AT this year’s Glasgow Institute of Architects [GIA] Design Award ceremony, held in Oran Mor on Friday 14th November, Holmes Miller secured the 2014 GIA Education Design Award for Kirkmichael Primary School.
The new Primary School’s distinctive design is founded upon an appreciation of South Ayrshire’s rural character and the way in which its landscapes and settlements interact. Kirkmichael is a quaint, picturesque conservation village between the green fields of Carrick and the woods of the Galloway forest park. This rural area is characterised by its white harled buildings, distinctive gable ends and farm steadings. Holmes Miller’s approach was to design a bespoke yet modern building in harmony with the surrounding landscapes and local rural lifestyle, which would be sustainable in the long term also.
The resulting design establishes a clear civic presence within the neighbourhood whilst creating an engaging focal point for local residents. The building’s form is Holmes Miller’s interpretation of disaggregated farm steadings and the structures are clustered together and linked by steep wave-like roofs that run above the simple, narrow floor plans typical of most rural designs. External finishes of render, timber cladding, stone and slate create a professional contemporary style with a robust and low maintenance clipped edge finish. The design is accentuated by a distinctive green roofline technology that further integrates the building into its rural backdrop.
By lowering the scale and height of the building the exterior is gently nestled into the surrounding landscape. Inside the school, bright and open teaching areas are found within stimulating spaces to create interactive and inclusive environments.
Designed to feel both secure and welcoming, the building has a variety of spaces to encourage social and educational interaction. With regards to the building’s function Holmes and Miller have discussed the need to maintain a human scale to their design to ensure a comforting environment. Separate access points ensure that the teaching areas are secure when the hall is in community use to make sure pupil safety is never compromised. The sophisticated entrance design has direct and separate accesses to be used by both the school and the community. This shared use of the building has created a communal and socially inclusive experience and with outdoor seating and plants there is a welcoming space for visitors also.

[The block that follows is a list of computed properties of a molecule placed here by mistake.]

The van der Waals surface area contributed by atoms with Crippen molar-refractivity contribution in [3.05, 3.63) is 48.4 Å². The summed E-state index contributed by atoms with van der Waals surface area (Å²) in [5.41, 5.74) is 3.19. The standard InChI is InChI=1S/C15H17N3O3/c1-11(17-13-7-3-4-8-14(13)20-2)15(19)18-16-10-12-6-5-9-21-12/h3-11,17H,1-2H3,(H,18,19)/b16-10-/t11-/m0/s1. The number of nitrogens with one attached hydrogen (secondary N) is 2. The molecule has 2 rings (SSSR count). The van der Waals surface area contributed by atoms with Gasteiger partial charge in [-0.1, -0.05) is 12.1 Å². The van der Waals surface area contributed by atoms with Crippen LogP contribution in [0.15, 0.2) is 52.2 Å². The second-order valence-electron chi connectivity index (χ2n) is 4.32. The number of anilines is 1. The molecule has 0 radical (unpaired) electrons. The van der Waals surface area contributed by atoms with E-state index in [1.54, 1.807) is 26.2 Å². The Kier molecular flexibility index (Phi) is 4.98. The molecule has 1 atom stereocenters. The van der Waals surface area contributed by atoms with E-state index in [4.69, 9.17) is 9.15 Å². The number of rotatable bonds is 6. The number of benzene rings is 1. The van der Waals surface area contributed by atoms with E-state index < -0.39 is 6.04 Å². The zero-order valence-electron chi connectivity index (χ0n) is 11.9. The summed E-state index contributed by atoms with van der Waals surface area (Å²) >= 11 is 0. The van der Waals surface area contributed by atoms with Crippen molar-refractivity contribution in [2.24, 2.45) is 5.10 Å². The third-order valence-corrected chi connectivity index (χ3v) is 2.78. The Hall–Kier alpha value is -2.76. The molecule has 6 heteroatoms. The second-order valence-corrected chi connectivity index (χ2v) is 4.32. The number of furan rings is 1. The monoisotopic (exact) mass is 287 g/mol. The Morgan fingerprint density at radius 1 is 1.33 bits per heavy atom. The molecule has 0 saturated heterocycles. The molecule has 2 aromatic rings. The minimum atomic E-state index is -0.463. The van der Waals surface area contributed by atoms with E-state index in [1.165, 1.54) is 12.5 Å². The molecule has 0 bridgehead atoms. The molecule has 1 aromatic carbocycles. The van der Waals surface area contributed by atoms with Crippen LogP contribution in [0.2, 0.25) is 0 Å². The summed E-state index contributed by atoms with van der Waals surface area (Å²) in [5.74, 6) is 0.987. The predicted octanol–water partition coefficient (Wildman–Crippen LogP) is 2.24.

Built to accommodate 75 pupils, the school encourages closer joint working among education, health and social work agencies and greater pupil and parental involvement in schools, with an improved support provision for vulnerable children and young people.
The playground is a mixture of soft and hard landscaping to create points of interest and includes an amphitheatre style seating area for informal and external teaching spaces. The outdoor areas have been designed in line with the rural surroundings as the soft landscape spaces have local flowers planted around them. The external landscaping was designed to provide interest year round but with specific regards to school term times.
Following the building’s completion the school’s head teacher, Karen Butchart exclaimed, “The new building has exceeded all our expectations and the children were in complete awe when they finally saw their school. The joy in their faces as they entered the building for the first time was very special and I know we’re all going to be very happy in this great new school!”